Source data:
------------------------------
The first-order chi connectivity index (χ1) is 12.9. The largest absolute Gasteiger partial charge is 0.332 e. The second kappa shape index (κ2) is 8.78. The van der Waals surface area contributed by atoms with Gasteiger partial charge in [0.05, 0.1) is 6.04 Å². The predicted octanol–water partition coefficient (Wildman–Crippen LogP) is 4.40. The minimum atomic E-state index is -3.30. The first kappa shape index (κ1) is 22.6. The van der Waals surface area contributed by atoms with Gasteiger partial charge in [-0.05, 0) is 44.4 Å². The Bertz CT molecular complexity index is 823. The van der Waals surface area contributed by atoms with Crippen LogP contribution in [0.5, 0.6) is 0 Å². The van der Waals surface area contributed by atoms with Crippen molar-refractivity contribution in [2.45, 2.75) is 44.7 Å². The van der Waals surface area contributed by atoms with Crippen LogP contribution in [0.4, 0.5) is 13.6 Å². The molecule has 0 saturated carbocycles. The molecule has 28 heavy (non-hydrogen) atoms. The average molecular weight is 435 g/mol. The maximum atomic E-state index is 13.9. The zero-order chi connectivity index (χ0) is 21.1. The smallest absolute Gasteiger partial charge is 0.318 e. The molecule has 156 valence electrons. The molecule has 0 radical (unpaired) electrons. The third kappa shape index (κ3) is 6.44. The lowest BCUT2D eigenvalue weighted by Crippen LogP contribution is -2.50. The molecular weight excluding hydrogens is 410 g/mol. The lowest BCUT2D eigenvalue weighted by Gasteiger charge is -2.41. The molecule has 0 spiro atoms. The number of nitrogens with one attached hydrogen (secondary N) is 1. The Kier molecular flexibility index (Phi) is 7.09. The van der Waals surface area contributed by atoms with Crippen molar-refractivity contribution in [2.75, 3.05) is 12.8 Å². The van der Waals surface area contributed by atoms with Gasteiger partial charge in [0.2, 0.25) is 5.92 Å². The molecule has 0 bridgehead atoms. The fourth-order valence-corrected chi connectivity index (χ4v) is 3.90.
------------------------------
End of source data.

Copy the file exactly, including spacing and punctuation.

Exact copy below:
The first-order chi connectivity index (χ1) is 12.9. The largest absolute Gasteiger partial charge is 0.332 e. The second kappa shape index (κ2) is 8.78. The van der Waals surface area contributed by atoms with Gasteiger partial charge in [0.05, 0.1) is 6.04 Å². The predicted octanol–water partition coefficient (Wildman–Crippen LogP) is 4.40. The minimum atomic E-state index is -3.30. The first kappa shape index (κ1) is 22.6. The van der Waals surface area contributed by atoms with Gasteiger partial charge in [-0.05, 0) is 44.4 Å². The Bertz CT molecular complexity index is 823. The van der Waals surface area contributed by atoms with Crippen LogP contribution in [0.5, 0.6) is 0 Å². The van der Waals surface area contributed by atoms with Crippen molar-refractivity contribution in [2.45, 2.75) is 44.7 Å². The van der Waals surface area contributed by atoms with Crippen LogP contribution in [0.4, 0.5) is 13.6 Å². The molecule has 0 saturated carbocycles. The molecule has 28 heavy (non-hydrogen) atoms. The average molecular weight is 435 g/mol. The maximum atomic E-state index is 13.9. The zero-order chi connectivity index (χ0) is 21.1. The smallest absolute Gasteiger partial charge is 0.318 e. The molecule has 156 valence electrons. The molecule has 0 radical (unpaired) electrons. The third kappa shape index (κ3) is 6.44. The lowest BCUT2D eigenvalue weighted by Crippen LogP contribution is -2.50. The molecular weight excluding hydrogens is 410 g/mol. The lowest BCUT2D eigenvalue weighted by Gasteiger charge is -2.41. The molecule has 0 spiro atoms. The number of nitrogens with one attached hydrogen (secondary N) is 1. The Kier molecular flexibility index (Phi) is 7.09. The van der Waals surface area contributed by atoms with Crippen molar-refractivity contribution in [2.75, 3.05) is 12.8 Å². The van der Waals surface area contributed by atoms with Gasteiger partial charge in [0.2, 0.25) is 5.92 Å². The molecule has 0 bridgehead atoms. The fourth-order valence-corrected chi connectivity index (χ4v) is 3.90.